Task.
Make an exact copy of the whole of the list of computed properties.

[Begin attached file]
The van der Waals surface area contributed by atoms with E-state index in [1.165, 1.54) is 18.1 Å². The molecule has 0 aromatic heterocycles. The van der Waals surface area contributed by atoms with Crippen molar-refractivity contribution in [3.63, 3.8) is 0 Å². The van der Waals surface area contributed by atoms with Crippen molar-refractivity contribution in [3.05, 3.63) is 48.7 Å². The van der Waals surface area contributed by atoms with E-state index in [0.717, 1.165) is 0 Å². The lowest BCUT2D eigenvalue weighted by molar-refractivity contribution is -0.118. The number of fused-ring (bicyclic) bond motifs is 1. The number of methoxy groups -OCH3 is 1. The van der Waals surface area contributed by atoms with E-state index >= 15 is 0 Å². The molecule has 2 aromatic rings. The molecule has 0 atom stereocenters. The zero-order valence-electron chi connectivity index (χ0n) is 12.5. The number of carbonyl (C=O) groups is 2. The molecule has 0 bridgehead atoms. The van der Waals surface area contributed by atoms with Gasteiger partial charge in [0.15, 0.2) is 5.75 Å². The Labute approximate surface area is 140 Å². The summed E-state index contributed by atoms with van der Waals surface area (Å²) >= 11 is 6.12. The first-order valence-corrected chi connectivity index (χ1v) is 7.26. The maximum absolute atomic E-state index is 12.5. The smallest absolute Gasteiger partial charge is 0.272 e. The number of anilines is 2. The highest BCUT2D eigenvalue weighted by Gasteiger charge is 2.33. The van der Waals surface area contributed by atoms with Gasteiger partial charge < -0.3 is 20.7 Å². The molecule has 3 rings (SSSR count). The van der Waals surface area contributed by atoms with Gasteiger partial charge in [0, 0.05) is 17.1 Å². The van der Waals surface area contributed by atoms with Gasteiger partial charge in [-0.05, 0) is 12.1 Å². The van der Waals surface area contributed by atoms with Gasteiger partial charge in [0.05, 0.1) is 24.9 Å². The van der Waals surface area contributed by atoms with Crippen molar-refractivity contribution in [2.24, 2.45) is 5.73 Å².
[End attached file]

The van der Waals surface area contributed by atoms with E-state index in [1.165, 1.54) is 18.1 Å². The molecule has 0 aromatic heterocycles. The van der Waals surface area contributed by atoms with Crippen molar-refractivity contribution in [3.63, 3.8) is 0 Å². The van der Waals surface area contributed by atoms with Crippen molar-refractivity contribution in [3.05, 3.63) is 48.7 Å². The van der Waals surface area contributed by atoms with E-state index in [0.717, 1.165) is 0 Å². The lowest BCUT2D eigenvalue weighted by molar-refractivity contribution is -0.118. The number of fused-ring (bicyclic) bond motifs is 1. The number of methoxy groups -OCH3 is 1. The van der Waals surface area contributed by atoms with E-state index >= 15 is 0 Å². The molecule has 2 aromatic rings. The molecule has 0 atom stereocenters. The zero-order valence-electron chi connectivity index (χ0n) is 12.5. The number of carbonyl (C=O) groups is 2. The molecule has 0 bridgehead atoms. The van der Waals surface area contributed by atoms with Gasteiger partial charge in [0.15, 0.2) is 5.75 Å². The Labute approximate surface area is 140 Å². The summed E-state index contributed by atoms with van der Waals surface area (Å²) >= 11 is 6.12. The first-order valence-corrected chi connectivity index (χ1v) is 7.26. The maximum absolute atomic E-state index is 12.5. The smallest absolute Gasteiger partial charge is 0.272 e. The number of anilines is 2. The highest BCUT2D eigenvalue weighted by Gasteiger charge is 2.33. The van der Waals surface area contributed by atoms with Gasteiger partial charge < -0.3 is 20.7 Å². The molecule has 3 rings (SSSR count). The van der Waals surface area contributed by atoms with Gasteiger partial charge in [0, 0.05) is 17.1 Å². The van der Waals surface area contributed by atoms with Gasteiger partial charge in [-0.05, 0) is 12.1 Å². The van der Waals surface area contributed by atoms with Gasteiger partial charge in [0.05, 0.1) is 24.9 Å². The van der Waals surface area contributed by atoms with Crippen molar-refractivity contribution in [2.24, 2.45) is 5.73 Å².